“The most common form of despair is not being who you are” – Soren Kierkegaard
Spring is cautiously making an entrance in our corner of the world – with childlike hopefulness we cross our fingers that the snow is finished for the year and that the heat is coming soon. Leaves are budding, the squirrels are doing their mating dances and birds are returning to our skies. Days are warmer and there isn’t a pile of snow or ice to be seen – even the mounds that were once snowmen in schoolyards have made their exit.
It is hard not to feel inspired and hopeful. There is a certain way about Spring that practically begs for joy. Sitting on patios with a cold drink and good friends, considering cleaning up the yard exciting instead of a chore, feeling motivated to walk because it is pleasant outside – the shift of attitude is unmistakable. I am thankful for the hope, for the calming birdsong and warm winds. The anticipation of flowers and greenery brings peace to my mind. For me, this cannot come at a better time in my life – I am in the throws of dealing with a mental health crisis.
Mental Health Crisis. That is such an ugly combination of words. I am not surprised to be here, embarrassed and ashamed, but not surprised. I have been putting off dealing with my “shit” for a long time now, and I knew it was only a matter of time before it caught up with me. Previously in this blog I have touched on a few of the traumas and less desirable life events I’ve lived through, and I apologize for the overlap now, but I feel listing them out will be helpful for me as I process. As I have said, I am not sure if anyone even reads this but this blog is a way for me to express and sort out my life and mind. It isn’t always going to be sunshine and rainbows, I am trying to be more vulnerable (ahh! Scary!) and raw and open and honest.
(Disclaimer: trigger warning for trauma)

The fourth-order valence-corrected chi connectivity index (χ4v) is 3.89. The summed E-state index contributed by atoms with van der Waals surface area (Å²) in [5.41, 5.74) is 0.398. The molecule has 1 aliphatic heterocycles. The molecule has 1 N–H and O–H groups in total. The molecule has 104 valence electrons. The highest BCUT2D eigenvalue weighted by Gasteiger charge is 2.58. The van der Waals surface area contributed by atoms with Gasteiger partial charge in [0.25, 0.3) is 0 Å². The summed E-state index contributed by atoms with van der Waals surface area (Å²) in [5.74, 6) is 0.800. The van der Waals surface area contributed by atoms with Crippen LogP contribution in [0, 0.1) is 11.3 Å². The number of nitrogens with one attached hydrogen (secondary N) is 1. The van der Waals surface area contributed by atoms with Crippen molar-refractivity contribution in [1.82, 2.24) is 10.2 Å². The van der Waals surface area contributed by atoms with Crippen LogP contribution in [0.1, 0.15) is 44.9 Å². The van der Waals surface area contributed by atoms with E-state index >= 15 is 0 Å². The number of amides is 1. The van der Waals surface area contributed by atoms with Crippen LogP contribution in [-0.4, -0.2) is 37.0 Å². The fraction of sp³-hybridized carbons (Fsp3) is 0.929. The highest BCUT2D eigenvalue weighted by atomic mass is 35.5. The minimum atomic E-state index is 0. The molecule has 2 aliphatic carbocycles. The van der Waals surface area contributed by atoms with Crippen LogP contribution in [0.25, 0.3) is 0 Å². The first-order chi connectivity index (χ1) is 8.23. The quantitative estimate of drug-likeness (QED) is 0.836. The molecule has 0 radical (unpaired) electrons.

My big life events as I can recall them, likely out of order: adopted at a few days old, mom lost her hearing when I was 2, mom had lupus and complications as a result, adopted older brother dealt with addictions most of his teen years, never feeling accepted by dad’s very religious family (as a result of being adopted), being compared to cousins on dad’s very religious side of the family, very close family friends going through a horrible and traumatic divorce that was the result of an affair which affected multiple families in our tight knit friends group, dad getting a brain tumor when I was 17 and passing away 10 months later, moving out in a panic at age 18, being assaulted by a roommate and not disclosing to anyone except two people (one of whom was my boyfriend at the time), breaking up with boyfriend at the time (my choice, I was unable to handle the events of my life at the time and now realize I was self sabotaging), entering into a period of life where I was drinking too much and taking risks with my life, throwing myself into an unhealthy relationship and moving to a new town with a new boyfriend, being in another unhealthy relationship with a roommate (it didn’t get to assault but could have easily gone that way had I not smartened up and left), breaking up with boyfriend, continuing to abuse alcohol, getting engaged to someone after just a few months, becoming pregnant, getting sober, breaking off engagement, surrendering the baby boy for adoption, back to drinking heavily, meeting my ex husband and entering a very rocky and unhealthy (for both of us) relationship and marriage, having my beautiful daughter, meeting my birth mother and her family (we have a wonderful relationship), loosing my mom (adoptive) suddenly, being taken out of my paternal grandmothers will, being lied to and harassed by his side of the family in the wake of my mothers passing, cutting ties with them, deciding to leave my husband, reconnecting with my now partner (who is the same man that I was seeing during my assault), buying a home together, having to put my dog down at 13 years (she was like a trauma dog for me), loosing our jobs, starting a business, getting engaged, dealing with Covid for 2 years….PHEW! It is no wonder that I am a mess, as I have not actually DEALT with any of this.